Many moons ago I majored in history and minored in political science, but if I could go back in time I think I might have chosen psychology as a major. How the brain works fascinates me. While assembling admission files recently I started to think about how the brain associates objects with memories of times, places, actions, circumstances, people, and events.
For example, the Coca-Cola Company has trotted out some flashy commercials for their Sprite product in recent years under the tag line, “Freedom from Thirst.” I must be on a commercial kick lately because I referenced another commercial in a recent post as well. Here is one of the Sprite commercials:
Whenever I see an ad for Sprite however, I think about being curled up in the fetal position in my bed. Why? When I suffered from stomach ailments as a child my Mom would feed me Saltine Crackers followed with Sprite. To this day the first thing I reach for when my stomach starts to bother me is Sprite. Thirst is the farthest thing from my mind when encountering a Sprite advertisement. For me the tag line for Sprite is “Freedom from Nausea.”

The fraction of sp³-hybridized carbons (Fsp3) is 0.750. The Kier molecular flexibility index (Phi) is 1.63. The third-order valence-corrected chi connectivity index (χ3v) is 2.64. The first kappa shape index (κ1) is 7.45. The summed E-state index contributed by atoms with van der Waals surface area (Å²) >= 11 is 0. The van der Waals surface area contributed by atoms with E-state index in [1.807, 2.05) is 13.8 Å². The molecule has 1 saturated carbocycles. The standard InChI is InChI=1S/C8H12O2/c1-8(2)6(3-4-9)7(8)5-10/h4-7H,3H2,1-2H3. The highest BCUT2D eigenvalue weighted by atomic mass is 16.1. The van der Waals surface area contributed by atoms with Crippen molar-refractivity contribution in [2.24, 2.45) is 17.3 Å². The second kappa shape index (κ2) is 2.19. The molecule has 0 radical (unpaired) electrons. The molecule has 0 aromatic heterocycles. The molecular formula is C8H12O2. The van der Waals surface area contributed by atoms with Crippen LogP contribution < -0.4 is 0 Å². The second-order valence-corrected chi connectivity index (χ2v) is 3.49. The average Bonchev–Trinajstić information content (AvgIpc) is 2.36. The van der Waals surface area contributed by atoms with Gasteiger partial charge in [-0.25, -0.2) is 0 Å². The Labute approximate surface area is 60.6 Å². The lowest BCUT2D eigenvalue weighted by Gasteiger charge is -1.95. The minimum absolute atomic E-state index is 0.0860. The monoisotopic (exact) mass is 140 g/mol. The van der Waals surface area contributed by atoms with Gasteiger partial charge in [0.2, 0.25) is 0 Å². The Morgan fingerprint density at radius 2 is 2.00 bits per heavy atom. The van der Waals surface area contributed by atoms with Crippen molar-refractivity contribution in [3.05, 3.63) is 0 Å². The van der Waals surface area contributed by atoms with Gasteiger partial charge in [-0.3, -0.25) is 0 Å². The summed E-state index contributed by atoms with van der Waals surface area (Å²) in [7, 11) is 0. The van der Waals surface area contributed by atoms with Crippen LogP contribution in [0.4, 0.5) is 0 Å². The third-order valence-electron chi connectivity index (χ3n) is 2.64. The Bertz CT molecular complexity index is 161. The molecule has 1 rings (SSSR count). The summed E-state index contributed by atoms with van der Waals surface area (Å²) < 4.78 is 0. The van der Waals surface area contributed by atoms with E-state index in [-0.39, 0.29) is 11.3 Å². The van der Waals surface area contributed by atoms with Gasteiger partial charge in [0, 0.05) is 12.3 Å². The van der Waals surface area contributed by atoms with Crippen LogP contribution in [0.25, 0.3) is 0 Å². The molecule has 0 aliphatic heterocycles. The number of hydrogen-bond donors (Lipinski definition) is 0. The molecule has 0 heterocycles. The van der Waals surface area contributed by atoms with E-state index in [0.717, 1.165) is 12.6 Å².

Or when I see an old number two wooden pencil, my brain seems to send a signal to my nose to remind me of that fresh cut cedar smell after running it through a pencil sharpener in elementary school.
By now you are astutely asking yourself, what in the world does all this have to do with admissions at SIPA? Well, take a look at this picture:
What do you think of when you see mail bins? Probably mail, right? Well at SIPA, mail bins play huge role in the admissions process. We use bins to group files together and send them around to Admission Committee members. Anywhere from 30-50 files will be grouped together and will leave our office to be sent to an assigned reader. During our busy season, we can have over 100 mail bins in our office and sometimes my office is so full of them that I have to jump over them to get to my chair.
Thus, the mail bin for me is now forever associated with reading SIPA admission files – I think about the long hours assembling and reading files during admission season, and always will. So if your mind is conjuring up images of how the admissions process works at SIPA, feel free to insert a mail bin – your application may be resting in one right this moment. With the number of files I read, I can guarantee you the image of the mail bin is forever burned into my cerebral cortex and will always be associated with reading the files of SIPA applicants.